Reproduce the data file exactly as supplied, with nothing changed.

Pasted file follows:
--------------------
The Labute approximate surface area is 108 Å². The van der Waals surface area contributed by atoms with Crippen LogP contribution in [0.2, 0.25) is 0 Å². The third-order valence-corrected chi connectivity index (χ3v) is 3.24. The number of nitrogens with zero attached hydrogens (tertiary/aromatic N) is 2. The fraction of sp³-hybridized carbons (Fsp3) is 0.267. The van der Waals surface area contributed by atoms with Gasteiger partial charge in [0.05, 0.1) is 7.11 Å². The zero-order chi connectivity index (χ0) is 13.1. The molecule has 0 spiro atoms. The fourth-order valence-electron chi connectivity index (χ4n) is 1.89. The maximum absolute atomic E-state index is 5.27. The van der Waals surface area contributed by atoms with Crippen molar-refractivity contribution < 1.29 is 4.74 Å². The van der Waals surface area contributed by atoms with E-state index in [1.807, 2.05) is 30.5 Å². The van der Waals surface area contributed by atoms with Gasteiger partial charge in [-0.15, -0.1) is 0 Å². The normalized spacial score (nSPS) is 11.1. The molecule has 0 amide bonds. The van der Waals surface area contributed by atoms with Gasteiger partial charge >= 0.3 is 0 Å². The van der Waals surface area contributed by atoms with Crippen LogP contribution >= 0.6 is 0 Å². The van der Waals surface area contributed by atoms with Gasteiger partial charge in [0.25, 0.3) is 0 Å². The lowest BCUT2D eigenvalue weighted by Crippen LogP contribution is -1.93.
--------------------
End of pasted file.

The Labute approximate surface area is 108 Å². The van der Waals surface area contributed by atoms with Crippen LogP contribution in [0.2, 0.25) is 0 Å². The third-order valence-corrected chi connectivity index (χ3v) is 3.24. The number of nitrogens with zero attached hydrogens (tertiary/aromatic N) is 2. The fraction of sp³-hybridized carbons (Fsp3) is 0.267. The van der Waals surface area contributed by atoms with Gasteiger partial charge in [0.05, 0.1) is 7.11 Å². The zero-order chi connectivity index (χ0) is 13.1. The molecule has 0 spiro atoms. The fourth-order valence-electron chi connectivity index (χ4n) is 1.89. The maximum absolute atomic E-state index is 5.27. The van der Waals surface area contributed by atoms with Crippen molar-refractivity contribution < 1.29 is 4.74 Å². The van der Waals surface area contributed by atoms with E-state index in [1.807, 2.05) is 30.5 Å². The van der Waals surface area contributed by atoms with Gasteiger partial charge in [-0.15, -0.1) is 0 Å². The normalized spacial score (nSPS) is 11.1. The molecule has 0 amide bonds. The van der Waals surface area contributed by atoms with Gasteiger partial charge >= 0.3 is 0 Å². The van der Waals surface area contributed by atoms with Crippen LogP contribution >= 0.6 is 0 Å². The van der Waals surface area contributed by atoms with Gasteiger partial charge in [0.25, 0.3) is 0 Å². The lowest BCUT2D eigenvalue weighted by Crippen LogP contribution is -1.93.